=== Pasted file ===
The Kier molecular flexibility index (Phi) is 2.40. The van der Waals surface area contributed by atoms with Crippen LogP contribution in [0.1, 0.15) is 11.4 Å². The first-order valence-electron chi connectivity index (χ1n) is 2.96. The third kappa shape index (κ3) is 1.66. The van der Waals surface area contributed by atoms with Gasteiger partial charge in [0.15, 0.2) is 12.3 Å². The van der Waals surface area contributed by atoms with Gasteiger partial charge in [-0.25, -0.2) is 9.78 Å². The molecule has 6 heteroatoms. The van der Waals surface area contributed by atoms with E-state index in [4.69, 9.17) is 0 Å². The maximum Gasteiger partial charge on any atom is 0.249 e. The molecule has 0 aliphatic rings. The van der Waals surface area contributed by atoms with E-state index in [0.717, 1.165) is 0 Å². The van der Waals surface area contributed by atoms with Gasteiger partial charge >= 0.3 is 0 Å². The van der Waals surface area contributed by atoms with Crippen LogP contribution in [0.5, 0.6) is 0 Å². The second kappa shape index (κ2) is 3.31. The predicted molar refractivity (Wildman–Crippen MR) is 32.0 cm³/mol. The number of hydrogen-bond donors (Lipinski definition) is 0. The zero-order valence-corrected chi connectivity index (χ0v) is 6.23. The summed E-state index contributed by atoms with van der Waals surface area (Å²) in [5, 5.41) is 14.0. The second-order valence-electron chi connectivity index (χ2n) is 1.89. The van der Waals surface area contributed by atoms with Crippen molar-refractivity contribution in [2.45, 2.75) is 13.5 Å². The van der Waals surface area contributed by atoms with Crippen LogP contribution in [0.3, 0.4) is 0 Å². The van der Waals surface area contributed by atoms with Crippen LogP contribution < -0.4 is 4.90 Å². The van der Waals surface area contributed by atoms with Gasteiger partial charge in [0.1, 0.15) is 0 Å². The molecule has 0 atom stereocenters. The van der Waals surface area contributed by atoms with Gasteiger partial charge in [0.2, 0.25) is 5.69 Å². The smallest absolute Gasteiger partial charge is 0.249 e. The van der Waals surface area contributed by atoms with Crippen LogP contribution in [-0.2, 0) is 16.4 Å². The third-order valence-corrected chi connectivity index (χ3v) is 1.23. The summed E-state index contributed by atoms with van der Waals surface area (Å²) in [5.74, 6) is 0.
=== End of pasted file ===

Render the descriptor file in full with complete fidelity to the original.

The Kier molecular flexibility index (Phi) is 2.40. The van der Waals surface area contributed by atoms with Crippen LogP contribution in [0.1, 0.15) is 11.4 Å². The first-order valence-electron chi connectivity index (χ1n) is 2.96. The third kappa shape index (κ3) is 1.66. The van der Waals surface area contributed by atoms with Gasteiger partial charge in [0.15, 0.2) is 12.3 Å². The van der Waals surface area contributed by atoms with Gasteiger partial charge in [-0.25, -0.2) is 9.78 Å². The molecule has 6 heteroatoms. The van der Waals surface area contributed by atoms with E-state index in [4.69, 9.17) is 0 Å². The maximum Gasteiger partial charge on any atom is 0.249 e. The molecule has 0 aliphatic rings. The van der Waals surface area contributed by atoms with E-state index in [0.717, 1.165) is 0 Å². The van der Waals surface area contributed by atoms with Gasteiger partial charge >= 0.3 is 0 Å². The van der Waals surface area contributed by atoms with Crippen LogP contribution in [0.5, 0.6) is 0 Å². The second kappa shape index (κ2) is 3.31. The predicted molar refractivity (Wildman–Crippen MR) is 32.0 cm³/mol. The number of hydrogen-bond donors (Lipinski definition) is 0. The zero-order valence-corrected chi connectivity index (χ0v) is 6.23. The summed E-state index contributed by atoms with van der Waals surface area (Å²) in [5, 5.41) is 14.0. The second-order valence-electron chi connectivity index (χ2n) is 1.89. The van der Waals surface area contributed by atoms with Crippen molar-refractivity contribution in [2.45, 2.75) is 13.5 Å². The van der Waals surface area contributed by atoms with Crippen LogP contribution in [0.3, 0.4) is 0 Å². The van der Waals surface area contributed by atoms with Crippen LogP contribution < -0.4 is 4.90 Å². The van der Waals surface area contributed by atoms with Gasteiger partial charge in [0.1, 0.15) is 0 Å². The molecule has 0 atom stereocenters. The van der Waals surface area contributed by atoms with Gasteiger partial charge in [0.2, 0.25) is 5.69 Å². The smallest absolute Gasteiger partial charge is 0.249 e. The van der Waals surface area contributed by atoms with Crippen LogP contribution in [-0.2, 0) is 16.4 Å². The third-order valence-corrected chi connectivity index (χ3v) is 1.23. The summed E-state index contributed by atoms with van der Waals surface area (Å²) in [5.74, 6) is 0.